Knowledge

August 17, 2008

As it is the aim of this blog to explore the extent of what we humans know about our universe, our world, and ourselves, I thought it would be appropriate to begin with a discussion about the nature of knowledge itself. Before we address how we know what we know, let us first ask how we know that we know what we know.

Bertrand Russell, Philosopher

Bertrand Russell, Philosopher

At the outset, it seems that there are three ways that one can gain knowledge of an event: first hand perception, written and verbal communication and logical deduction. In an effort to economize our discussion, we can ignore communication for the time being, as first hand perception of an event is a prerequisite for the communication of knowledge of that event. Similarly, in order to apply the rules of logic to the data that we gather from our surroundings, we must first gather that data. Thus we can say comfortably that all of our knowledge is based on the perceptions of individuals.

That said, it is often argued that the flaws inherent to individual perception negate any possibility of true empirical knowledge. If all of our knowledge and experience of the universe is the product of our senses, and our perceptions are nothing but chemical events in the brain, then isn’t it possible that the external world doesn’t exist anywhere but in our minds? Hallucinations, which to some degree are experienced by all people, are perceptual events with no stimuli external to the brain. Is it possible that the whole of human experience is a grand hallucination? I don’t think so.

First of all, that entire line of reasoning is founded solely on the cognitive sciences, which, in turn, are based entirely on perceptions and hence deemed unreliable by the very same line of reasoning. Therefore, the hypothesis cannot support itself.
If followed to it’s logical end, this system of thought seems to deny the existence of matter, energy, space, time and the forces of nature. After all, we can only become aware of these characteristics of the universe through our senses. This leaves us not only with no stimuli for our brains to perceive, but also with no brains to perceive them with.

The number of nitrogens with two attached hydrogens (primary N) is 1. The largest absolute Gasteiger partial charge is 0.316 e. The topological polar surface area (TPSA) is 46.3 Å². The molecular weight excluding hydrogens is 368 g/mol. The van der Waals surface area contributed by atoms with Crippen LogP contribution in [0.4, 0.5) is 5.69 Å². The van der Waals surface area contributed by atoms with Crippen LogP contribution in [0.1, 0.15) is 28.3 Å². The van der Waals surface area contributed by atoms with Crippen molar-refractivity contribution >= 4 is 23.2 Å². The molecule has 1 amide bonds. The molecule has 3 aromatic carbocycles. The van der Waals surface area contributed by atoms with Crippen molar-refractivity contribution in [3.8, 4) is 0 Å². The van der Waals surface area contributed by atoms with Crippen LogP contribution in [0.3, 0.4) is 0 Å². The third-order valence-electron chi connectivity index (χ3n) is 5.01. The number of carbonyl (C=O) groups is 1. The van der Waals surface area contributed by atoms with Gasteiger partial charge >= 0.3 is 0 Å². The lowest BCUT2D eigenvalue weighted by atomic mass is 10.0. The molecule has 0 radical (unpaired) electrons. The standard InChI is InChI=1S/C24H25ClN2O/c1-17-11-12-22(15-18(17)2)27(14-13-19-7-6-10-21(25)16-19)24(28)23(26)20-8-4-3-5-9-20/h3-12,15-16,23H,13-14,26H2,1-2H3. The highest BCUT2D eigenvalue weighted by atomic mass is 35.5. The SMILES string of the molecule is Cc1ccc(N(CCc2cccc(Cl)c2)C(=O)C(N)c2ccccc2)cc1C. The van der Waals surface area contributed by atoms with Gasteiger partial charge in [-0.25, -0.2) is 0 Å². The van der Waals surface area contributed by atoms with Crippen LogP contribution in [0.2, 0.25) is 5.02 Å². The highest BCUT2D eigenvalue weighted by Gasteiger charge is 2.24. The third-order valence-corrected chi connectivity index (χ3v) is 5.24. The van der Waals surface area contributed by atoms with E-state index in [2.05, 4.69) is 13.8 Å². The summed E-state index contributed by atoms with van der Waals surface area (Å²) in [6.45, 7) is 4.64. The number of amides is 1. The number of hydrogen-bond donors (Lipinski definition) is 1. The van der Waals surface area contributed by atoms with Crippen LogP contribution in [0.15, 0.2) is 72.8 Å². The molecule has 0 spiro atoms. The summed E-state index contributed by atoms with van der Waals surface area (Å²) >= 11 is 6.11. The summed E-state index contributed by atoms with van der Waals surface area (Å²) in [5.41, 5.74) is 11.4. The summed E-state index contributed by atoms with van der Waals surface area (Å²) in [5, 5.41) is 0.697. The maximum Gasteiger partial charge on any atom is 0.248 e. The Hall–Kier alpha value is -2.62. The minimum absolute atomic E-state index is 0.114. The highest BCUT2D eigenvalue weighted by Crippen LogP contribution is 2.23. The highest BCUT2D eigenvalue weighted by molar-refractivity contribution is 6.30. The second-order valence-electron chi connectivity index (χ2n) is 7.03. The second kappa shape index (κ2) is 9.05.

The alternative is a more sensible, materialistic theory of cognition. If you are an average, healthy person you probably find that your five senses are generally in agreement. For instance, if you are standing on the side of the road at a bus stop and you see a bus approaching, you have probably come to expect to hear the engine of the bus as it gets closer and, as it stops next to you, you may even be able to smell the exhaust before you climb inside. The more our senses agree about a common phenomenon, the more confidence we ascribe to our assessment of that phenomenon.

Our senses provide information about matter and the way that it interacts with space and time, and we generally observe that similar configurations of matter and energy tend to behave in similar ways. This allows us to make predictions about how matter will behave in certain situations. For example every time I drop a rubber ball over a hard surface, the ball falls to the ground and bounces. We also apply this logic to other human beings when we assume that because they have similar sense organs to us, they must also be capable of providing accurate reports of their surroundings.

We live in a world of individual percepts, both those of our own and those of others that we become aware of through communication. This does not conclusively prove that there is no world beyond our perceptions. It does, however, mean that if such a world does exist than it is utterly beyond our reach and will remain, as it should, forever in our imaginations. We haven’t proven beyond a shadow of a doubt that our universe is not illusory, only that we may as well not doubt what we commonly call “reality”, because it’s the only reality we have.

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